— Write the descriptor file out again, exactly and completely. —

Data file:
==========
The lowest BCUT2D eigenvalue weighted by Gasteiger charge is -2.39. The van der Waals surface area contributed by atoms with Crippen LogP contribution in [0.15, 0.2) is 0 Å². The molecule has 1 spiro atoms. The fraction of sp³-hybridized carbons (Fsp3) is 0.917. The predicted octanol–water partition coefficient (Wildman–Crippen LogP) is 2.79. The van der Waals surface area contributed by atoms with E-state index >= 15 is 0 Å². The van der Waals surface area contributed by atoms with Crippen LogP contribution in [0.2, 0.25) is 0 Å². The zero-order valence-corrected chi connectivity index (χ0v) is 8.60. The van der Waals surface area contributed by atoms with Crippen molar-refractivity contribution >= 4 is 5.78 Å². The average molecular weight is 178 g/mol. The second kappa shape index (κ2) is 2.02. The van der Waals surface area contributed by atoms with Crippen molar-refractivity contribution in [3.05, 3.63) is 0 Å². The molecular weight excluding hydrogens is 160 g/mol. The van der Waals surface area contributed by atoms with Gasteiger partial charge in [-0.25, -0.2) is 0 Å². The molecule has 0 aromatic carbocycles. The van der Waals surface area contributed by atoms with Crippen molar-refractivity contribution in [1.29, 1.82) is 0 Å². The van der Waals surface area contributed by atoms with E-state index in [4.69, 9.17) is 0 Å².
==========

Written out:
The lowest BCUT2D eigenvalue weighted by Gasteiger charge is -2.39. The van der Waals surface area contributed by atoms with Crippen LogP contribution in [0.15, 0.2) is 0 Å². The molecule has 1 spiro atoms. The fraction of sp³-hybridized carbons (Fsp3) is 0.917. The predicted octanol–water partition coefficient (Wildman–Crippen LogP) is 2.79. The van der Waals surface area contributed by atoms with E-state index >= 15 is 0 Å². The van der Waals surface area contributed by atoms with Crippen LogP contribution in [0.2, 0.25) is 0 Å². The zero-order valence-corrected chi connectivity index (χ0v) is 8.60. The van der Waals surface area contributed by atoms with Crippen molar-refractivity contribution >= 4 is 5.78 Å². The average molecular weight is 178 g/mol. The second kappa shape index (κ2) is 2.02. The van der Waals surface area contributed by atoms with Crippen molar-refractivity contribution in [3.05, 3.63) is 0 Å². The molecular weight excluding hydrogens is 160 g/mol. The van der Waals surface area contributed by atoms with Gasteiger partial charge in [-0.25, -0.2) is 0 Å². The molecule has 0 aromatic carbocycles. The van der Waals surface area contributed by atoms with Crippen molar-refractivity contribution in [1.29, 1.82) is 0 Å². The van der Waals surface area contributed by atoms with E-state index in [4.69, 9.17) is 0 Å².